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COMM 107: Principles and Practices

This tutorial is to assist students in COMM 107 in doing research related to the class.


Friends, Terps, Countrymen, lend me your ears! 

This guide is designed to help you conduct research for your COMM107 assignments (specifically the Informative Presentations, Persuasive Presentation, and Group Presentation). You'll need some cold hard facts to help inform your audience, persuade them to take action, propose solutions to local issues. This guide will show you where to locate scholarly and popular sources to support your coursework, and how to evaluate those sources. Ready? Let's go!  

COMM 107 Library Instruction Video Lecture

The Four-Step Research Process

There are four steps to the research process.  Important points to remember when doing your work is to take your time and do each step in the process as carefully and completely as possible.  Paradoxically, this is the way to complete your work most quickly.  Each step is like a link in a chain.  Your work will be only as good as whatever step you do most poorly.  Do each step sequentially, but you can go back to early steps to improve them if you find you are having trouble.

 STEP ONE:  Write your research sentence

Research begins with a topic to research.  Select a topic that is important to you and one about which your knowledge will be expanded by doing research.  Be sure that it is one that you can make interesting to your classmates.  Once you have a topic, you will need to sharpen your understanding of what about it you plan to research.  Do this by writing a sentence that describes your topic.  Make sure the sentence is complete and concise.  It should contain some reference to everything you care about in the topic, but only the most important ideas.  By doing this, you will discover the central ideas of your research.  Research questions commonly contain about three central ideas, but there may be more or less depending on the question.

 STEP TWO:  Choose your information sources

There is a multitude of information sources in the world. At step two, your task is to collect as many sources as might be relevant to your search as you can find, but at the same time, leave out the unimportant ones. Your goal is to find the best database available to you to begin your search.  When looking at databases in Research Port, write down as many as you can find under each of the relevant subject categories listed there.  From your list, select the one you think is likely to be the best source for your research.  Do not start searching in the first database that looks like it might be good.  It will probably be a mediocre source.  Constructing a query will be difficult in a mediocre source.  Take your time investigating databases to find the best one before searching.  You will save a great deal of time by taking your time at this stage.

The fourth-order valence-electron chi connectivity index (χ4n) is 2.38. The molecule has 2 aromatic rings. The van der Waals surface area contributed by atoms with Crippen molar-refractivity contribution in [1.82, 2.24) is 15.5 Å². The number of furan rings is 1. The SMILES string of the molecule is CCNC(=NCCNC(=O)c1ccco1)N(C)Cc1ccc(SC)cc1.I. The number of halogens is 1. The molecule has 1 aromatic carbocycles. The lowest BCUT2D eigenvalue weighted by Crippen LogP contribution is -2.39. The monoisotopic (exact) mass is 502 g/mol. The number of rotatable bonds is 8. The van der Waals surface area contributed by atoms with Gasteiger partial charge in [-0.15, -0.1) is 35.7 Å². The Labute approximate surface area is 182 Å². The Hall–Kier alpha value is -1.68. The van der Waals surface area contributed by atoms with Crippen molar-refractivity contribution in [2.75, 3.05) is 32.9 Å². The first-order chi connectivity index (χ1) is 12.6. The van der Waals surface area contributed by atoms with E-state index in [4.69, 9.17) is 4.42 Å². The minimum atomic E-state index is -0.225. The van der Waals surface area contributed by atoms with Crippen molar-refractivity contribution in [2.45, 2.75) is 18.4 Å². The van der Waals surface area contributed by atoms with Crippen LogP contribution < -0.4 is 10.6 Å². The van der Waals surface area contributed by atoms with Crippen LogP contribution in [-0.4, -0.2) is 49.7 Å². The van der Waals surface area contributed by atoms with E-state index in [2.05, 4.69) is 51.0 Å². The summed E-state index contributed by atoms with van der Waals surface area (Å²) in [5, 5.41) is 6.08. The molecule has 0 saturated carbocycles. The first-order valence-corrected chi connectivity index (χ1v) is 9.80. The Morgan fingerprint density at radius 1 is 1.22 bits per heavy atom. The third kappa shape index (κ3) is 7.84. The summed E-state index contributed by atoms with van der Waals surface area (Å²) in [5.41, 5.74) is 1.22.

STEP THREE:  Construct your query

To do effective research, use the advanced search screen.  These screens usually have three dialog boxes.  They are for your central ideas.  For each central idea, think of as many synonyms as you can to express the idea and link them with the word “or.”  Here is an example search for the research topic.  The central ideas are in bold. 

“What are the arguments used in the controversy over the therapeutic use of marijuana.” 

Construct your search following the model below.

(controversy OR debate OR opinion)


(therapeutic OR medical OR medicinal)


(marijuana OR cannabis OR pot)

This will allow the computer to find articles that contain information relevant to all of your central ideas and it will give the computer several terms to express each of the concepts.  You may use more than three synonyms to express each concept.

 STEP FOUR:  Find your results

The databases available to you in Research Port are of three kinds: citation databases, abstract databases, and full-text databases.  Full-text databases are quite convenient.  They provide a link to the full-text.  Citation databases and abstract databases will require you to do further searching to find the actual text of the article you are seeking, but it is amazingly easy.  The yellow “find it” button associated with each citation or abstract will help you get to the text.  By clicking on the “find it” button, a screen will pop up which will give you a link to another database that has your article in full-text.  If the article is not available in full-text anywhere, but we own the article in print, the “find it” button will give you a link to the catalog record for the journal so that you can find a print copy of the article in the Library.  In cases where we have neither and electronic version nor a print version, the “find it” button will give you a link to our interlibrary loan service, where you can place a request for the article.  It may take some time to receive and article via interlibrary loan, but you should get it via email in a few days.

FINAL NOTE:  When doing academic research it is important to cite the sources that you use to do your work.  There are several formats that are used to properly cite your sources.  This guide contains a tab describing the most common citation formats.